In this blog post and video, we examine a 150+ year old tintype portrait for clues to a man’s life
When someone is born in 2021, they’ll have hundreds — if not thousands — of photos taken of them by the time they’re six months old. In the mid-1800s, people may have had only a few photographic portraits made in their entire lifetime — maybe only one — or even none.
That means having a photo made was an important event. I feel that importance when I hold one of these old photos — like this tintype.
This attentive and quite present gentleman is the subject of this video. I have to say, he looks game, with his direct gaze and unruly hair. The photographer tinted his cheeks and put some color in his lips, which I find to be so incredible.
In spite of his adult trappings, he looks to be all of 20 years old. Look at his tiny bow tie. Notice his belly peeking through his vest. He chose to pose holding a cigar in his dirty fingers. The dirt around his fingernails tells us that he worked for a living. At first I thought the photographer had even added some red to the tip of the cigar, but upon closer inspection I think it might be a fleck of red rust peeking through.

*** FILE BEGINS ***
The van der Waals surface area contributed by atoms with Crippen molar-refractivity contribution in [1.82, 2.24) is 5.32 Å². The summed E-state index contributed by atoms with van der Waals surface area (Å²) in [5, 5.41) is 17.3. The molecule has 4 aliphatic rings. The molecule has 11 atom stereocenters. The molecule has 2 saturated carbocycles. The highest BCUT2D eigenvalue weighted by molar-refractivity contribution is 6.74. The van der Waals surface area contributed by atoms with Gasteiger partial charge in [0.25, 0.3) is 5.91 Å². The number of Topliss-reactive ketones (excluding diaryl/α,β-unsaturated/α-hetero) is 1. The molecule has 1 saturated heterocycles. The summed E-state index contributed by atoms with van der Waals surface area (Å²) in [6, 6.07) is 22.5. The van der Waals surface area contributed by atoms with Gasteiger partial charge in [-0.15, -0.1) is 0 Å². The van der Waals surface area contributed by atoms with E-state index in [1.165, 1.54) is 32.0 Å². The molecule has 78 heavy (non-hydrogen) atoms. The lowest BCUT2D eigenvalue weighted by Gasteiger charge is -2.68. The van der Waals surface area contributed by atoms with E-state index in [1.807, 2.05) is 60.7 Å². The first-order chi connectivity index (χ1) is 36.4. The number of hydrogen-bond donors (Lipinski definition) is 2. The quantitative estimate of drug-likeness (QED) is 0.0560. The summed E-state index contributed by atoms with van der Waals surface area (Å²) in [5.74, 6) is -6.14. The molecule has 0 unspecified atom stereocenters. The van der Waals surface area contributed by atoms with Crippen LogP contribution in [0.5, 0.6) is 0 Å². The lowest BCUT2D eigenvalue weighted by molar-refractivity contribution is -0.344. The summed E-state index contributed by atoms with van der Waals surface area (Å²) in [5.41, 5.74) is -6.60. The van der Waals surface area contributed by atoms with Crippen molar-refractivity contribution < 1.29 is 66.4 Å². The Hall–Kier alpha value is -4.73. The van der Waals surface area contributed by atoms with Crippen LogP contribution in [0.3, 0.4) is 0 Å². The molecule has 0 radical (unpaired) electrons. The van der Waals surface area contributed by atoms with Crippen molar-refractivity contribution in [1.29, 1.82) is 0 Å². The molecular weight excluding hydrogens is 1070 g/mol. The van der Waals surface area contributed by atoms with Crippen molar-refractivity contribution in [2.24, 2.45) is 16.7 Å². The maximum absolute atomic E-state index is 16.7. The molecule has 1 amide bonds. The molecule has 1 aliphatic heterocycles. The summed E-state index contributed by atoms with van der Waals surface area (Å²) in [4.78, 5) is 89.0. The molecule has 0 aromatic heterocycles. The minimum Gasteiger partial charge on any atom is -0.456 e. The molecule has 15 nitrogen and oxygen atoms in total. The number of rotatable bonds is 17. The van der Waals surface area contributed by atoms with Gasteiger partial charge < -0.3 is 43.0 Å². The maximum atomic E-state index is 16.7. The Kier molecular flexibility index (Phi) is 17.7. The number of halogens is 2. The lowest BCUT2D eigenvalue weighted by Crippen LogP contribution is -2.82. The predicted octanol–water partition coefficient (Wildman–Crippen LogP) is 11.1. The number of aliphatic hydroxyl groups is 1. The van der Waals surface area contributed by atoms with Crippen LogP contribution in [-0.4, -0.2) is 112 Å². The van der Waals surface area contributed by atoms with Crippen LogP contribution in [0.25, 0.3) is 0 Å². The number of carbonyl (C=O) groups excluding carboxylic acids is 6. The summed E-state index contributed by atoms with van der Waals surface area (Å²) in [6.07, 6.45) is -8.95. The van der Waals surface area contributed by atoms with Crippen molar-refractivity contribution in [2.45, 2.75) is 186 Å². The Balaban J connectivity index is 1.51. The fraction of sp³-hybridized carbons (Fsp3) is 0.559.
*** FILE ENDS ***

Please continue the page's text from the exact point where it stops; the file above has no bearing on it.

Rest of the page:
I have no background on this photograph — no studio name, no location, no date — nothing.
I bought it in a batch of photographs that seemed to all come from the area around Gettysburg, Pennsylvania. There were studio portraits from York, and Littlestown, so perhaps this young man lived in that area too. I’ll never know.
About tintype photographs
Tintypes were at their most popular use from the 1850s through the 1870s, but they were made even into the early 20th century, and even today they are still being made by some specialists. I’m guessing this portrait was made in the 1870s.
Tintypes were imaged on thin metal plates coated in black lacquer that held the light sensitive emulsion. The darks in the image are actually the black undercoat showing through, with the developed silver reflecting the highlights.
The tintype process makes a single positive original — meaning that there’s no intermediate negative. Each one you shoot in the camera is a unique original one of a kind — and while I’ve read that some cameras used mirrors, almost all tintypes are flipped. You can see his reversed image in the video.
What became of this man? What did he accomplish in life? What’s left of his existence? Does he have descendants? The only thing I know for certain is his image still exists — he still looks out at us with his eager, eternally youthful gaze — full of life and full of promise. A fraction of a second of his life still carries on forever.
We may never know his story, but Through the miracle of photography combined with through the miracle of the internet — he won’t be completely erased by time.
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